During this last election, the opposition objected to Chávez using official state speeches to encourage support for PSUV candidates. While I might personally disagree with the propriety of such behavior, it’s hard to see that it could or should merit a one year term in prison. On the other hand, if State media outlets were indeed running uninterrupted coverage of PSUV campaign events like caravans – especially if there was no balancing coverage for opposition parties – then that would seem to count as “directing the use of public goods or resources … in favor of political parties”. Whether that corresponds to the budget or not becomes a moot point. Of course, one would have an extremely hard time proving that Chávez himself did the illicit directing of resources (which I point out only because most of the accusations of misuse of state media seem to target Chávez himself, and not the workers at the media outlets).
There is also an electoral finance law with similar language:
Artículo 9 del Reglamento Nº 5 de la Ley Orgánica de Procesos Electorales en Materia de Control del Financiamiento de Campaña Electoral: “No se permitirá el financiamiento de la campaña electoral con recursos provenientes de: … 2. Donaciones, aportes o subsidios de organismos o entes públicos; … 8. Fundaciones de carácter público o de carácter privado que reciban recursos del gobierno nacional o de Estados u organismos extranjeros;”
Article 9 of Regulation Number 5 of the Fundamental Law of Electoral Processes Regarding Financial Control of Electoral Campaigning: “Electoral campaigns can not be financed with resources provided by: … 2. Donations, support or subsidies of public entities or organizations; … 8. Public foundations or private foundations that receive resources from the national government or foreign States or organizations;”
It’s hard to argue that full coverage of PSUV campaign events is not tantamount to a subsidy from a public entity and the practice should not continue in the future. Supporters of the PSUV – I anticipate – would claim that the opposition is also running afoul of Article 9, as some oppositional groups have received funding from non-Venezuelan organizations like the US National Endowment for Democracy (NED) and the Institute for Press and Society (IPYS). I have not looked deeply into these claims, though I have little doubt that even in the best case scenario some of these outside funders are knowingly skirting the law by directing their contributions in such a way that they can not be easily classified as campaign “financing”, even though they work to promote the opposition parties’ chances in elections. Eva Golinger, for example, has argued that the outside money should be considered campaign financing in relation to not only the most recent elections, but other important campaigns like the 2004 recall referendum. Although I’ve not seen the following argument made publicly, I imagine that many PSUV supporters manage to convince themselves that since opposition parties receive not only this foreign aid but also the support of most of the important commercial media outlets in Venezuela, the PSUV is entitled to utilize state media as a counterbalance. After all, democracy requires deliberation around multiple publicly-accessible arguments and proposals. Since PSUV campaign events wouldn’t be broadcast at all if it weren’t for state media, then it’s actually vital that the practice continue.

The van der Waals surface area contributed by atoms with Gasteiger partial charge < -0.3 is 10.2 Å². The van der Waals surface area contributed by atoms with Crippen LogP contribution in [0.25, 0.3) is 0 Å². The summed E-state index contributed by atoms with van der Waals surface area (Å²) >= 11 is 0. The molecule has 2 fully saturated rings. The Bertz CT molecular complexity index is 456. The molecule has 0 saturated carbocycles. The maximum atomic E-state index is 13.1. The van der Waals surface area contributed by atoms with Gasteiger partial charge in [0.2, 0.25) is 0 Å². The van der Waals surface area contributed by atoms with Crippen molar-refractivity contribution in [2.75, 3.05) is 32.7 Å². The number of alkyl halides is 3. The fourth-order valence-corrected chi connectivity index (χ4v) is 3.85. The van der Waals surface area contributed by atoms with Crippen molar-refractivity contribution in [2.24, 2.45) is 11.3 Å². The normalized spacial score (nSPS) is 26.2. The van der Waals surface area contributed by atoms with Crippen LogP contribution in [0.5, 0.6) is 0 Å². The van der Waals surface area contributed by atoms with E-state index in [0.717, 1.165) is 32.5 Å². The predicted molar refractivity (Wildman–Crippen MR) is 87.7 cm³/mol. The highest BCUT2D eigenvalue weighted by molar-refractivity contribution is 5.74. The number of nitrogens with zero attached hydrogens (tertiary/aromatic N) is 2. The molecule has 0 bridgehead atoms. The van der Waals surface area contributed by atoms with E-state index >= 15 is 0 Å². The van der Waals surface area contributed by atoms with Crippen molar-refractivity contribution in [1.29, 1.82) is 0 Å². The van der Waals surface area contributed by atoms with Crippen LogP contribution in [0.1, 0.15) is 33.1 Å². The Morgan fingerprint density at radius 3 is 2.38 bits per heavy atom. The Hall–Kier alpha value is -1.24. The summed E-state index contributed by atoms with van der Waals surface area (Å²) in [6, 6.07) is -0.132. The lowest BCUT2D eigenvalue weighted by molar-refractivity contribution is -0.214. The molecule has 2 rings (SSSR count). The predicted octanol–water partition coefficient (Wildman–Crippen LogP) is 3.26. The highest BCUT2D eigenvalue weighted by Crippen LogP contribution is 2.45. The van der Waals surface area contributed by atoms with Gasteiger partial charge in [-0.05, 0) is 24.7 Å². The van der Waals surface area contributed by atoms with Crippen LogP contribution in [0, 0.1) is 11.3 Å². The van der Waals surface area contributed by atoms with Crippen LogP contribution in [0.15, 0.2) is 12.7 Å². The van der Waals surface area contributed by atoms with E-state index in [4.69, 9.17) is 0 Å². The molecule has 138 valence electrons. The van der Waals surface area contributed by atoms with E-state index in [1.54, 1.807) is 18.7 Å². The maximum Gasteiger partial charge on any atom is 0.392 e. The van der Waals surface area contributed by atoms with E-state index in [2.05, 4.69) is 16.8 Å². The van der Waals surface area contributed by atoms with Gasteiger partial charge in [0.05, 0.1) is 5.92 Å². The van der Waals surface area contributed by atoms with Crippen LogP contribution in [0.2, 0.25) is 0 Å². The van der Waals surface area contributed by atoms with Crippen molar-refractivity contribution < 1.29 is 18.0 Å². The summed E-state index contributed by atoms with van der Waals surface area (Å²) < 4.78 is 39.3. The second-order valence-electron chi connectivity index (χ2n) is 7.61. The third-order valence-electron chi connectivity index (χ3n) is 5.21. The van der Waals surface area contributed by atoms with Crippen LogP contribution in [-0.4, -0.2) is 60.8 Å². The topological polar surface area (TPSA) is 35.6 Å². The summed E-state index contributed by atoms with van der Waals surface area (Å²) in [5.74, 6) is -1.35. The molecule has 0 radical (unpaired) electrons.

In any case, that’s my best attempt at representing such an argument, but I don’t subscribe to it myself. If any party is illegally receiving campaign contributions, then that should be proven in a court of law and the party and/or party officials and candidates punished accordingly. Creating a balanced media environment that includes commercial outlets is a longer and more complex process, but to begin, campaign coverage on state media outlets should be journalistic, factual, and balanced. News on these outlets might incorporate both the “objective”, professional model as well as programs and segments dedicated to what is known as “reported opinion”, in which editorial content is substantiated with factual argument. Autonomous, state controlled media can and should provide this range of voices, but they cannot take it upon themselves to give voice to the PSUV. The aim of Venezuelan communications policy, and the shared goal of state media practitioners, should be to create a media environment that allows for and nurtures multiple voices. Most of the debate to this point has focused on commercial and state media outlets, but an autonomous community media system can play a key role here. Community media outlets may choose to abandon “professional objectivity”, and they might enthusiastically back PSUV candidates, but if the system were suitably structured, they could do so in a democratically determined way. Other community media outlets, meanwhile, might choose to back opposition candidates, also decided by democratic deliberation. The key is structuring policy so that more citizens have more opportunities to participate.
In the next and, hopefully, final installment of this article, I’ll look at the Venezuelan law that most directly regulates the use of media in electoral campaigns: The Fundamental Law of Electoral Processes Regarding Electoral Propaganda (Ley Orgánica de Procesos Electorales en Materia de Propaganda Electoral).